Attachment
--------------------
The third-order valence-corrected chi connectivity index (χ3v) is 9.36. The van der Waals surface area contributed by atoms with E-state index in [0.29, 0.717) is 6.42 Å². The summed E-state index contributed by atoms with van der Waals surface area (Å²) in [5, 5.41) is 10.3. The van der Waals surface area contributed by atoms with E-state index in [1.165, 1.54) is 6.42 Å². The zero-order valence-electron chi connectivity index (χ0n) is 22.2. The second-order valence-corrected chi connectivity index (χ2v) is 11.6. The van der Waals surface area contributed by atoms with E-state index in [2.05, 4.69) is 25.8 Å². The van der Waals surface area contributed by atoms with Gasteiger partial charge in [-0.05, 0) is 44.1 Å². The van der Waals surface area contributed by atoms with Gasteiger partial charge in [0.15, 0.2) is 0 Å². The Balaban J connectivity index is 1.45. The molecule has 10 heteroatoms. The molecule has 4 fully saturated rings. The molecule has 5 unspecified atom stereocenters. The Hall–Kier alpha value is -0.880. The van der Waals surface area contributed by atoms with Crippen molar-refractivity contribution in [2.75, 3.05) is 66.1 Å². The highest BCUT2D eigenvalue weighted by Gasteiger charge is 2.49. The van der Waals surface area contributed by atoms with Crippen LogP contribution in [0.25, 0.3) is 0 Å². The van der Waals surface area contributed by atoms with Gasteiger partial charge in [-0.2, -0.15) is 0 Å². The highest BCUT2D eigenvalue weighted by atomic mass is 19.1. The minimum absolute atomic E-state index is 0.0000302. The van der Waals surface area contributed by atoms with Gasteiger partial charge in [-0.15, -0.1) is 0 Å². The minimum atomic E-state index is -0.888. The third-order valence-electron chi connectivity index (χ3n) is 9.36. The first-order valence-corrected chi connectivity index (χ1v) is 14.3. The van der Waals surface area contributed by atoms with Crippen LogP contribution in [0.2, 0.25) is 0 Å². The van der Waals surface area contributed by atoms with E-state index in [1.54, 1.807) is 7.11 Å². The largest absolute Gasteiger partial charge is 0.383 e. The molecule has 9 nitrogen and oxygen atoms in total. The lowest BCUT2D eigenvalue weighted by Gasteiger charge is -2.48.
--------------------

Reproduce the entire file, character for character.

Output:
The third-order valence-corrected chi connectivity index (χ3v) is 9.36. The van der Waals surface area contributed by atoms with E-state index in [0.29, 0.717) is 6.42 Å². The summed E-state index contributed by atoms with van der Waals surface area (Å²) in [5, 5.41) is 10.3. The van der Waals surface area contributed by atoms with E-state index in [1.165, 1.54) is 6.42 Å². The zero-order valence-electron chi connectivity index (χ0n) is 22.2. The second-order valence-corrected chi connectivity index (χ2v) is 11.6. The van der Waals surface area contributed by atoms with E-state index in [2.05, 4.69) is 25.8 Å². The van der Waals surface area contributed by atoms with Gasteiger partial charge in [-0.05, 0) is 44.1 Å². The van der Waals surface area contributed by atoms with Gasteiger partial charge in [0.15, 0.2) is 0 Å². The Balaban J connectivity index is 1.45. The molecule has 10 heteroatoms. The molecule has 4 fully saturated rings. The molecule has 5 unspecified atom stereocenters. The Hall–Kier alpha value is -0.880. The van der Waals surface area contributed by atoms with Crippen molar-refractivity contribution in [2.75, 3.05) is 66.1 Å². The highest BCUT2D eigenvalue weighted by Gasteiger charge is 2.49. The van der Waals surface area contributed by atoms with Crippen LogP contribution in [0.25, 0.3) is 0 Å². The van der Waals surface area contributed by atoms with Gasteiger partial charge in [-0.2, -0.15) is 0 Å². The highest BCUT2D eigenvalue weighted by atomic mass is 19.1. The minimum absolute atomic E-state index is 0.0000302. The van der Waals surface area contributed by atoms with Gasteiger partial charge in [-0.15, -0.1) is 0 Å². The minimum atomic E-state index is -0.888. The third-order valence-electron chi connectivity index (χ3n) is 9.36. The first-order valence-corrected chi connectivity index (χ1v) is 14.3. The van der Waals surface area contributed by atoms with Crippen LogP contribution in [0.2, 0.25) is 0 Å². The van der Waals surface area contributed by atoms with E-state index in [1.54, 1.807) is 7.11 Å². The largest absolute Gasteiger partial charge is 0.383 e. The molecule has 9 nitrogen and oxygen atoms in total. The lowest BCUT2D eigenvalue weighted by Gasteiger charge is -2.48.